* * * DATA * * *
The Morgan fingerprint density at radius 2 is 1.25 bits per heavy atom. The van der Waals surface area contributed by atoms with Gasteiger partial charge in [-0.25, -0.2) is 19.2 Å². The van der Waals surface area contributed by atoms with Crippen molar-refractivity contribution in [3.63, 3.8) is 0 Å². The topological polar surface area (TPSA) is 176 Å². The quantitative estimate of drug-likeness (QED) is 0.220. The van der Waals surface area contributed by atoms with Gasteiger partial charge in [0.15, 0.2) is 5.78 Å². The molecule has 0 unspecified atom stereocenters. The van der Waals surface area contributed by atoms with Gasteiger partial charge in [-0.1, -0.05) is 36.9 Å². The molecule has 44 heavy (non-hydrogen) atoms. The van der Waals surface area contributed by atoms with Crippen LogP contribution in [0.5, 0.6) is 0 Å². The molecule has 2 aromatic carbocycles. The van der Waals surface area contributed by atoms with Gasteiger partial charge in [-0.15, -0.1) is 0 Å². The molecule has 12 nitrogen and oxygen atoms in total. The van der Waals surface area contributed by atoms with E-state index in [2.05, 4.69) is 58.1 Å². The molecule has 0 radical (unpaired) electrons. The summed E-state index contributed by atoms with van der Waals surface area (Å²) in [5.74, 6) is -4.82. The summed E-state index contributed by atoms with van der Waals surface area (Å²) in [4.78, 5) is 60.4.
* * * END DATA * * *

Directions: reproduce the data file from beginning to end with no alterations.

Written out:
The Morgan fingerprint density at radius 2 is 1.25 bits per heavy atom. The van der Waals surface area contributed by atoms with Gasteiger partial charge in [-0.25, -0.2) is 19.2 Å². The van der Waals surface area contributed by atoms with Crippen molar-refractivity contribution in [3.63, 3.8) is 0 Å². The topological polar surface area (TPSA) is 176 Å². The quantitative estimate of drug-likeness (QED) is 0.220. The van der Waals surface area contributed by atoms with Gasteiger partial charge in [0.15, 0.2) is 5.78 Å². The molecule has 0 unspecified atom stereocenters. The van der Waals surface area contributed by atoms with Gasteiger partial charge in [-0.1, -0.05) is 36.9 Å². The molecule has 44 heavy (non-hydrogen) atoms. The van der Waals surface area contributed by atoms with Crippen LogP contribution in [0.5, 0.6) is 0 Å². The molecule has 2 aromatic carbocycles. The van der Waals surface area contributed by atoms with Gasteiger partial charge in [-0.15, -0.1) is 0 Å². The molecule has 12 nitrogen and oxygen atoms in total. The van der Waals surface area contributed by atoms with E-state index in [2.05, 4.69) is 58.1 Å². The molecule has 0 radical (unpaired) electrons. The summed E-state index contributed by atoms with van der Waals surface area (Å²) in [5.74, 6) is -4.82. The summed E-state index contributed by atoms with van der Waals surface area (Å²) in [4.78, 5) is 60.4.